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Are we ever too old to dance?


Ageless Dance centres on the questions of age and ageing, both at the level of dance and in society more generally. In conjunction, the different activities in the programme aim to refute pre-established ideas (that until now have stood relatively unchallenged) about the age beyond which one can or should dance. They also challenge the public’s expectations when confronted with a body that exists beyond conventional parameters.


Western dance is marked by a normativity that considers anyone over the age of 40 to be old, consequently subjecting them to discrimination. There is a gulf in attitudes between the West and other cultures, for example Japan, where the advancing age of a performer is in fact viewed with respect and admiration. Indeed, it is in those later years that a performer is thought to reach the peak of their abilities. By shining a light on this particular issue of age we can stimulate a broader view of the body and the individual in society, thus deconstructing the exclusionary criteria that affect so many sections of the population.


The Covid19 health crisis has undermined the everyday lives of all of us, but especially those of older people. Already frequently marginalised, older people are among those most heavily affected by the pandemic in terms of their health, meaning that many have been consigned to lengthy periods of solitude. The world today is profoundly preoccupied with the convulsive present and the uncertain future. However, we must not forget how often this world has been responsible for the exclusion of bodies and other subjectivities that do not conform to the canon of supposed normality, beauty or efficiency. This is the case for older people generally and is similarly evident among those who perform in dance.


The term idadismo was adopted in Portuguese as a direct translation of the word ‘ageism’. Coined by Robert Neil Butler in 1969, ‘ageism’ designates the stereotyping of and discrimination against individuals or groups due to their age. A partnership between Festival Alkantara and EIRA, the “Dance Without Age” programme seeks to encourage reflection on ageism, in particular in the world of dance, and to help devise actions to stand against it. At the same time, it is a call for a future in which all subjectivities have room for expression.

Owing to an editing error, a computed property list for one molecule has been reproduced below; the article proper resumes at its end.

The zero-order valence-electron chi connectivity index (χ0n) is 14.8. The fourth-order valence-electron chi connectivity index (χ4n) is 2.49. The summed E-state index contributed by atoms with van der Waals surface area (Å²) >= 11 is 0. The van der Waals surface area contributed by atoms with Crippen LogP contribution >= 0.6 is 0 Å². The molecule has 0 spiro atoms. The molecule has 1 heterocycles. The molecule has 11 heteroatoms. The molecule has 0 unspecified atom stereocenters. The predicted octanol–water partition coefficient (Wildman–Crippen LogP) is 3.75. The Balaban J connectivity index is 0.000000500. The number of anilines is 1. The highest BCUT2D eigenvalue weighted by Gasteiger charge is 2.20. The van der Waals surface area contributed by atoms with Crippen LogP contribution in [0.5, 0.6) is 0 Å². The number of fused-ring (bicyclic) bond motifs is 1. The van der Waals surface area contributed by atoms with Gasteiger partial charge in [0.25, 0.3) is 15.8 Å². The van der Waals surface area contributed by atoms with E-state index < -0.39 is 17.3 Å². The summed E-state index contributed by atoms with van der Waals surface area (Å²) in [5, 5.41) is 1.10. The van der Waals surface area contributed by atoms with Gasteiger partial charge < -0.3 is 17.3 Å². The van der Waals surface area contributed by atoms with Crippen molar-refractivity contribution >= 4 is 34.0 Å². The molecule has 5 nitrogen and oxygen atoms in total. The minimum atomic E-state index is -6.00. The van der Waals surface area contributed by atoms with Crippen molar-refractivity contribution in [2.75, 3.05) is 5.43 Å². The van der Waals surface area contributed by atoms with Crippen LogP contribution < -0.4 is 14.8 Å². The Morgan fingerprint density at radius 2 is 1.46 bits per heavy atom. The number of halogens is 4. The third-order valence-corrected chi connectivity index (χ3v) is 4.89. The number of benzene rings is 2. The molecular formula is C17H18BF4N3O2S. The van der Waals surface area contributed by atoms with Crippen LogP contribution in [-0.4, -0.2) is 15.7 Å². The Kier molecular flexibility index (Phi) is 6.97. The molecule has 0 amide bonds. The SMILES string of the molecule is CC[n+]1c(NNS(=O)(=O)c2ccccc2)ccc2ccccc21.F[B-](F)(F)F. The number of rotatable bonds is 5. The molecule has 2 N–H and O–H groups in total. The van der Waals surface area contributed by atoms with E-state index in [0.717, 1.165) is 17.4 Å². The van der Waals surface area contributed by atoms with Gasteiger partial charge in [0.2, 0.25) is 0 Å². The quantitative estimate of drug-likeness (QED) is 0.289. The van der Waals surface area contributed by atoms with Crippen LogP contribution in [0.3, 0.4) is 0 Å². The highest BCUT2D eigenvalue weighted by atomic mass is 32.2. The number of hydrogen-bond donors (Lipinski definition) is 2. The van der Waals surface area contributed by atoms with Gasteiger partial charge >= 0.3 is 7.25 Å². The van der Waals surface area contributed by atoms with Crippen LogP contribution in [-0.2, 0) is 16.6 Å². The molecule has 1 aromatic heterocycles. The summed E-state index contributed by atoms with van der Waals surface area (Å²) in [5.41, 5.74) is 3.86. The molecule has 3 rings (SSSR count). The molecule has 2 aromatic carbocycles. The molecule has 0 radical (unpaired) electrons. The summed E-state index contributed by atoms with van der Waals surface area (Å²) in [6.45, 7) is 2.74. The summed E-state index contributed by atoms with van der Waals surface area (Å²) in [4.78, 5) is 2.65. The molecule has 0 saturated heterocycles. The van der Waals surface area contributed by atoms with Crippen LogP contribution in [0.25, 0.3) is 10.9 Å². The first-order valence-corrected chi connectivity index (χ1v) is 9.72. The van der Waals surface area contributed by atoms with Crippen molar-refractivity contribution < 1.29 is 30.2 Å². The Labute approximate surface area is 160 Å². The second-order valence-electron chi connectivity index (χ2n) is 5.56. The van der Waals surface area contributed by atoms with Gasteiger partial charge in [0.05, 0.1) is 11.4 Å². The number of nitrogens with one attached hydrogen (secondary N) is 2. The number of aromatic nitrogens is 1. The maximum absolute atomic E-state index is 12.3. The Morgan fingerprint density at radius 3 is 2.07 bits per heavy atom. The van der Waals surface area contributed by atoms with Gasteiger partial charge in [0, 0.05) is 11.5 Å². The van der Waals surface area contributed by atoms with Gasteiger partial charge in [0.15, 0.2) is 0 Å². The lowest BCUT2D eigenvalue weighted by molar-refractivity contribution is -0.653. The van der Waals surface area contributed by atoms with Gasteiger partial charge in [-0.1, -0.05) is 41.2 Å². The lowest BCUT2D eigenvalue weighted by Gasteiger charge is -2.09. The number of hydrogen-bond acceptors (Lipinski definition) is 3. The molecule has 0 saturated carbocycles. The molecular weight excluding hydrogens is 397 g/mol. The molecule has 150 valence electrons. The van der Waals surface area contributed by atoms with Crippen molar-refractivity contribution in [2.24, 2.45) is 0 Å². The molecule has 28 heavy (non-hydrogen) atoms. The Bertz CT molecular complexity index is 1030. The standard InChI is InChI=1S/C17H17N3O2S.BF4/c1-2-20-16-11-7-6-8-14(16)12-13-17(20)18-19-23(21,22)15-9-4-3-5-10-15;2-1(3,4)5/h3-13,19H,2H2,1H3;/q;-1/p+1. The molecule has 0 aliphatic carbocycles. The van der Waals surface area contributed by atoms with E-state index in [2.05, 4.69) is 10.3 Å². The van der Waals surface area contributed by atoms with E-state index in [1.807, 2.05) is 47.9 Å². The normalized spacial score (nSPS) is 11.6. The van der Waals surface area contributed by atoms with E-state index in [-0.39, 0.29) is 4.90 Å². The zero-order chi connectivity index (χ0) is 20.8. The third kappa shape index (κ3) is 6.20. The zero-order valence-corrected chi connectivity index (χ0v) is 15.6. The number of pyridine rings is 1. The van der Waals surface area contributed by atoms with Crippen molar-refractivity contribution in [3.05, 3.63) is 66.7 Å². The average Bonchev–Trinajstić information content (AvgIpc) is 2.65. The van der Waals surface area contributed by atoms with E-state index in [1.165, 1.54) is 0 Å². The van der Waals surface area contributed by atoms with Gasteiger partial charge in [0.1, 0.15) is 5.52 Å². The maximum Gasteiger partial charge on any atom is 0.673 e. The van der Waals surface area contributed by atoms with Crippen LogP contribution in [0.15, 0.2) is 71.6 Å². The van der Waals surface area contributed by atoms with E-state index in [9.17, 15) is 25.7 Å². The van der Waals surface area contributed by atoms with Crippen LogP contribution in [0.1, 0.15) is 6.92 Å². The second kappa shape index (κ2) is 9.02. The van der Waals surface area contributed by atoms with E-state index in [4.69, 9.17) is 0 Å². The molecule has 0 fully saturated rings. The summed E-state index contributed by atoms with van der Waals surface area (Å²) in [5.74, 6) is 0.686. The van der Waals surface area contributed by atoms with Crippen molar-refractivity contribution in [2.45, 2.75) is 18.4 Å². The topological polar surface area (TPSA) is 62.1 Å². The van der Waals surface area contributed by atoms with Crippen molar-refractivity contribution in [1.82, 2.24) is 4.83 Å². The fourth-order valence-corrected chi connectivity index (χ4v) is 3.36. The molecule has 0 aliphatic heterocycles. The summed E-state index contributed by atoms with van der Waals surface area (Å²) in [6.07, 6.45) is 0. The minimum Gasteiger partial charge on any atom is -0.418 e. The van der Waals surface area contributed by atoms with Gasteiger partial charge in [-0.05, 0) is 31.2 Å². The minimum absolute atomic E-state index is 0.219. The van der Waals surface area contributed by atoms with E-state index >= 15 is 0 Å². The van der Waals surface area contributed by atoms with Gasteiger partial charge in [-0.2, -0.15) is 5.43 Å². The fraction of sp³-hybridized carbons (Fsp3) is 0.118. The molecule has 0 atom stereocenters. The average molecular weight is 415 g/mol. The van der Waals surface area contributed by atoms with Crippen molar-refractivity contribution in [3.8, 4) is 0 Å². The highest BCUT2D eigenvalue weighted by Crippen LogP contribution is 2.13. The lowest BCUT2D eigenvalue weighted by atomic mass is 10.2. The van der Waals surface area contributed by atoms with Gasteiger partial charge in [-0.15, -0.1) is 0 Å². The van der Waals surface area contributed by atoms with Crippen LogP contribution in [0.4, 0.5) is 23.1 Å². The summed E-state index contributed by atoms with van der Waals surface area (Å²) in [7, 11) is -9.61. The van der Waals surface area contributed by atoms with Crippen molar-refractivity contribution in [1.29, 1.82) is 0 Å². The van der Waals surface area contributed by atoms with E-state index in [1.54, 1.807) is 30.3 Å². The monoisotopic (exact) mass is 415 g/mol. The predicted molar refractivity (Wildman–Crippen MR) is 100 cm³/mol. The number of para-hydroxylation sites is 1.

In the project, dance professionals over the age of 40 will enter into dialogue with academics from various countries, to reclaim space and visibility for older bodies. While these bodies are perhaps no longer at the height of their physical powers, with their experience and highly-developed motor skills they are still able to embody ideas and captivate audiences.


The programme comprises three days of practice groups, open to dance professionals over the age of 40. Each day will consist of a different type of work led by artists whose languages and practices differ from each other, such as Nacera Belaza, Ali Chahrour and Francisco Camacho. This diversity will contribute to the artistic activation and renewal of the participants. In terms of theory, there will be a symposium featuring relevant international figures from the world of academia, as well as a discussion after the show VELHⒶS. This will be a dialogue between the choreographer Francisco Camacho and the choreographer and researcher Susanne Martin regarding their working methods and artistic viewpoints, moderated by journalist and cultural activist Carla Fernandes. VELHⒶS brings together a group of professionals over the age of 50 with participants of an even more advanced age from the population of Lisbon, accompanied by live music from Sérgio Pelágio.

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  • 19.11 - 21.11.2021
  • Ageless Dance

New skills

Workshops for professional dancers

  • FRI 19.11.2021 10:00 AM
  • SAT 20.11.2021 10:00 AM
  • SUN 21.11.2021 10:00 AM
  • Ageless Dance

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